Since time immemorial, the people of Sagada have followed a unique and bizarre burial ritual.
Instead of burying their relatives in the ground, they squash their bodies into tiny coffins and hang them off a cliff.
Traditionally, the elderly carve their own coffins out of hollow logs. Of course, if they’re too weak or ill, a family member will step in to help.
Once dead, the bodies are squeezed into the caskets, which can involve breaking bones to make them fit, curled up in the foetal position.
The practice is believed to be unique to the Igorrote people, who as we have recounted elsewhere (see below) were once international entertainment stars.
In the early years of the 20th Century, a group of the tribespeople were the top attraction at New York’s Coney Island before being toured around North America and Europe.
Read the fascinating, and somewhat shameful, story here.
The Sagada people have been practicing such burials for over 2,000 years, and some of the coffins are well over a century old. Eventually the coffins deteriorate and fall to the ground.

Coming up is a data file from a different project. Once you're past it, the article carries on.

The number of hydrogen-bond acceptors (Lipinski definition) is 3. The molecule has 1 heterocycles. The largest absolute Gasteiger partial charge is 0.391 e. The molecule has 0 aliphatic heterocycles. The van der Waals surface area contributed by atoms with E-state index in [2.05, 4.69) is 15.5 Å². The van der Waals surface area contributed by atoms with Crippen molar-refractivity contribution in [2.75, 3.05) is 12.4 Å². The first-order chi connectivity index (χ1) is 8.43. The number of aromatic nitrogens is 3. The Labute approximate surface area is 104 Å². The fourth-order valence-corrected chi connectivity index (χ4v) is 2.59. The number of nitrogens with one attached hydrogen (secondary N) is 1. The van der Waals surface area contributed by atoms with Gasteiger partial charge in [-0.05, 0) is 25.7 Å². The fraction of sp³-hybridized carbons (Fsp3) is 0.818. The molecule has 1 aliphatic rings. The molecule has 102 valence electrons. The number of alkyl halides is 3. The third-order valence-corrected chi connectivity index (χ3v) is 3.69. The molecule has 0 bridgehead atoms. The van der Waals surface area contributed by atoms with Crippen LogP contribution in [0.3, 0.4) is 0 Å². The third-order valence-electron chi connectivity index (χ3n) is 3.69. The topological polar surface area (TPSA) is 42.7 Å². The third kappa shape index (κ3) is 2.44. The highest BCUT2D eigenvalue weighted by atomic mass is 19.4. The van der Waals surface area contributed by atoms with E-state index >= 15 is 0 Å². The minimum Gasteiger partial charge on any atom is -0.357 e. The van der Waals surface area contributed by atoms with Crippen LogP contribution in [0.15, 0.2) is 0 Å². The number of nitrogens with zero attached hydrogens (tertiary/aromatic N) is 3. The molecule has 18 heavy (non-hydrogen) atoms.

How to visit
Many of the locations of the coffins are difficult to reach (and should be left alone out of respect) but can be appreciated from afar
Do not touch or walk under the coffins. Bring binoculars or a telephoto camera to view them from a respectful distance.
To get to the coffins in Echo Valley, go to St Mary’s Church. Walk past the (boringly conventional) cemetery and down into the valley. From the top, it’s a fairly easy 15-20 minute walk to the coffins.
They’re easy enough to find on your own, but it is possible to get lost in the valley. Guides are available from the tourism office for 200 pesos.
As well as looking at dead people, the countryside around Sagada offers some great opportunities for caving, rock climbing and white water rafting.
It’s important to be prepared for some quite chilly weather, even in the summer.
To get there from Manila, by bus or private car, travel North to Mountain Province. During summer, it will take you about six hours to reach Sagada. During the rainy season, not only is travel time doubled, but the roads also become very dangerous, and sometimes closed due to landslides.